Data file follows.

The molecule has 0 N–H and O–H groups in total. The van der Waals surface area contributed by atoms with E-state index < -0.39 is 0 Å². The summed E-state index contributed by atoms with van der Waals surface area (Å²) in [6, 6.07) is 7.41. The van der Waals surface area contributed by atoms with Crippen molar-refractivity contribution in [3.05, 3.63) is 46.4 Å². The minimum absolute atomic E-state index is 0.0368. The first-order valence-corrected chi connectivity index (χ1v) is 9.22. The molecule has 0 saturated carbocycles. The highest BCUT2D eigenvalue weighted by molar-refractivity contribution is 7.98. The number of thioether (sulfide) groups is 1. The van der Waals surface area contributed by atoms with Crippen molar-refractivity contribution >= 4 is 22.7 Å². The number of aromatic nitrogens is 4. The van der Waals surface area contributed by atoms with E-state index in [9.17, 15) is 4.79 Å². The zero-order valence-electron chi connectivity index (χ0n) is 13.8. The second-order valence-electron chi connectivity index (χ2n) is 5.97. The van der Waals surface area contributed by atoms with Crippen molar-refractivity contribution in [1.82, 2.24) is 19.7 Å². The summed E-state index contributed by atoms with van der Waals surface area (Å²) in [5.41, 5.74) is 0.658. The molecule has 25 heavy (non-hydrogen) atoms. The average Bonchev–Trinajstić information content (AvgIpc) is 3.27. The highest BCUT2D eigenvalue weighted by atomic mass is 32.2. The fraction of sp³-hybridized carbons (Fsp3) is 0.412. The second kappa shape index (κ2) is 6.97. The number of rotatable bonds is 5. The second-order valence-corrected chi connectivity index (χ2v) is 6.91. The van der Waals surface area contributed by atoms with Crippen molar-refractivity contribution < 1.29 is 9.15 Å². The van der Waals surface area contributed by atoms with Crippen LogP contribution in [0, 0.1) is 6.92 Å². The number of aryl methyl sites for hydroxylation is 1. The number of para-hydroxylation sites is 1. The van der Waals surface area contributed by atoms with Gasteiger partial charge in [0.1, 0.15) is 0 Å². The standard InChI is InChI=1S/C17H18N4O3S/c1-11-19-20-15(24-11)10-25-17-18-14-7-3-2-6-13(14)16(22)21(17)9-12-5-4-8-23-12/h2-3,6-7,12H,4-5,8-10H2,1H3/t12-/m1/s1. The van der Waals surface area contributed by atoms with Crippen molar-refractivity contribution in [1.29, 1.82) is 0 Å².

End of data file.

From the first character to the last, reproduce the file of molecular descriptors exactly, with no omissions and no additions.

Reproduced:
The molecule has 0 N–H and O–H groups in total. The van der Waals surface area contributed by atoms with E-state index < -0.39 is 0 Å². The summed E-state index contributed by atoms with van der Waals surface area (Å²) in [6, 6.07) is 7.41. The van der Waals surface area contributed by atoms with Crippen molar-refractivity contribution in [3.05, 3.63) is 46.4 Å². The minimum absolute atomic E-state index is 0.0368. The first-order valence-corrected chi connectivity index (χ1v) is 9.22. The molecule has 0 saturated carbocycles. The highest BCUT2D eigenvalue weighted by molar-refractivity contribution is 7.98. The number of thioether (sulfide) groups is 1. The van der Waals surface area contributed by atoms with Crippen molar-refractivity contribution >= 4 is 22.7 Å². The number of aromatic nitrogens is 4. The van der Waals surface area contributed by atoms with E-state index in [9.17, 15) is 4.79 Å². The zero-order valence-electron chi connectivity index (χ0n) is 13.8. The second-order valence-electron chi connectivity index (χ2n) is 5.97. The van der Waals surface area contributed by atoms with Crippen molar-refractivity contribution in [1.82, 2.24) is 19.7 Å². The summed E-state index contributed by atoms with van der Waals surface area (Å²) in [5.41, 5.74) is 0.658. The molecule has 25 heavy (non-hydrogen) atoms. The average Bonchev–Trinajstić information content (AvgIpc) is 3.27. The highest BCUT2D eigenvalue weighted by atomic mass is 32.2. The fraction of sp³-hybridized carbons (Fsp3) is 0.412. The second kappa shape index (κ2) is 6.97. The number of rotatable bonds is 5. The second-order valence-corrected chi connectivity index (χ2v) is 6.91. The van der Waals surface area contributed by atoms with Crippen molar-refractivity contribution < 1.29 is 9.15 Å². The van der Waals surface area contributed by atoms with Crippen LogP contribution in [0, 0.1) is 6.92 Å². The number of aryl methyl sites for hydroxylation is 1. The number of para-hydroxylation sites is 1. The van der Waals surface area contributed by atoms with Gasteiger partial charge in [0.1, 0.15) is 0 Å². The standard InChI is InChI=1S/C17H18N4O3S/c1-11-19-20-15(24-11)10-25-17-18-14-7-3-2-6-13(14)16(22)21(17)9-12-5-4-8-23-12/h2-3,6-7,12H,4-5,8-10H2,1H3/t12-/m1/s1. The van der Waals surface area contributed by atoms with Crippen molar-refractivity contribution in [1.29, 1.82) is 0 Å².